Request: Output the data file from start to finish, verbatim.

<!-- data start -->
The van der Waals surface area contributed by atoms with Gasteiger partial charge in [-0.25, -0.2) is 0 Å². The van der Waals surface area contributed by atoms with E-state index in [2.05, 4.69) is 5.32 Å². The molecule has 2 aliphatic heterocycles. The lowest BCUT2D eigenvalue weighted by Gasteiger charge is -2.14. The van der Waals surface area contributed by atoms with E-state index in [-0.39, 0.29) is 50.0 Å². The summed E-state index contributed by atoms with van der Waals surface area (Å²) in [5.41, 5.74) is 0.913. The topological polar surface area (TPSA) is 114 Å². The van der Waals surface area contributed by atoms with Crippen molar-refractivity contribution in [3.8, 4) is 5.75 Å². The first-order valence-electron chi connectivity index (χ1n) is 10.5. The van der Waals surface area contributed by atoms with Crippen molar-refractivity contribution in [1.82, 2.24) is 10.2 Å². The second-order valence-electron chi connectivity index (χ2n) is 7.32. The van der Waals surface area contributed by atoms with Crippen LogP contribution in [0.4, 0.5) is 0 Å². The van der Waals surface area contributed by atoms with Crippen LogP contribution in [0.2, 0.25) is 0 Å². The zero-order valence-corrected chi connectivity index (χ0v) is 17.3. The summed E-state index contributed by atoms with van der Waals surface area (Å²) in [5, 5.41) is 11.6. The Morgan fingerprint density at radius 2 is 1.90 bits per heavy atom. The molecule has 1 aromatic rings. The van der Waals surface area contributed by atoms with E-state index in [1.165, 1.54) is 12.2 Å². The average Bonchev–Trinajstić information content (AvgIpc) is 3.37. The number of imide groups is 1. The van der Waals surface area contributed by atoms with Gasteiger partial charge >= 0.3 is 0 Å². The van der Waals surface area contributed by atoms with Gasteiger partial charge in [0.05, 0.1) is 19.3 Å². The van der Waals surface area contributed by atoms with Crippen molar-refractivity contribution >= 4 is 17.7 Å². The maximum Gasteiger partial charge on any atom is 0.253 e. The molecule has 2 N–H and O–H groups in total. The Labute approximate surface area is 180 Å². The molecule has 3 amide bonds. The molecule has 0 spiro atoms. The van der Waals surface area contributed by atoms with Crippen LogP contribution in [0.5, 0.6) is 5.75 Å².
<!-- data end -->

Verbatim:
The van der Waals surface area contributed by atoms with Gasteiger partial charge in [-0.25, -0.2) is 0 Å². The van der Waals surface area contributed by atoms with E-state index in [2.05, 4.69) is 5.32 Å². The molecule has 2 aliphatic heterocycles. The lowest BCUT2D eigenvalue weighted by Gasteiger charge is -2.14. The van der Waals surface area contributed by atoms with E-state index in [-0.39, 0.29) is 50.0 Å². The summed E-state index contributed by atoms with van der Waals surface area (Å²) in [5.41, 5.74) is 0.913. The topological polar surface area (TPSA) is 114 Å². The van der Waals surface area contributed by atoms with Crippen molar-refractivity contribution in [3.8, 4) is 5.75 Å². The first-order valence-electron chi connectivity index (χ1n) is 10.5. The van der Waals surface area contributed by atoms with Crippen molar-refractivity contribution in [1.82, 2.24) is 10.2 Å². The second-order valence-electron chi connectivity index (χ2n) is 7.32. The van der Waals surface area contributed by atoms with Crippen LogP contribution in [0.4, 0.5) is 0 Å². The van der Waals surface area contributed by atoms with Crippen LogP contribution in [0.2, 0.25) is 0 Å². The zero-order valence-corrected chi connectivity index (χ0v) is 17.3. The summed E-state index contributed by atoms with van der Waals surface area (Å²) in [5, 5.41) is 11.6. The Morgan fingerprint density at radius 2 is 1.90 bits per heavy atom. The molecule has 1 aromatic rings. The van der Waals surface area contributed by atoms with E-state index in [1.165, 1.54) is 12.2 Å². The average Bonchev–Trinajstić information content (AvgIpc) is 3.37. The number of imide groups is 1. The van der Waals surface area contributed by atoms with Gasteiger partial charge >= 0.3 is 0 Å². The van der Waals surface area contributed by atoms with Gasteiger partial charge in [0.05, 0.1) is 19.3 Å². The van der Waals surface area contributed by atoms with Crippen molar-refractivity contribution >= 4 is 17.7 Å². The maximum Gasteiger partial charge on any atom is 0.253 e. The molecule has 2 N–H and O–H groups in total. The Labute approximate surface area is 180 Å². The molecule has 3 amide bonds. The molecule has 0 spiro atoms. The van der Waals surface area contributed by atoms with Crippen LogP contribution in [0.5, 0.6) is 5.75 Å².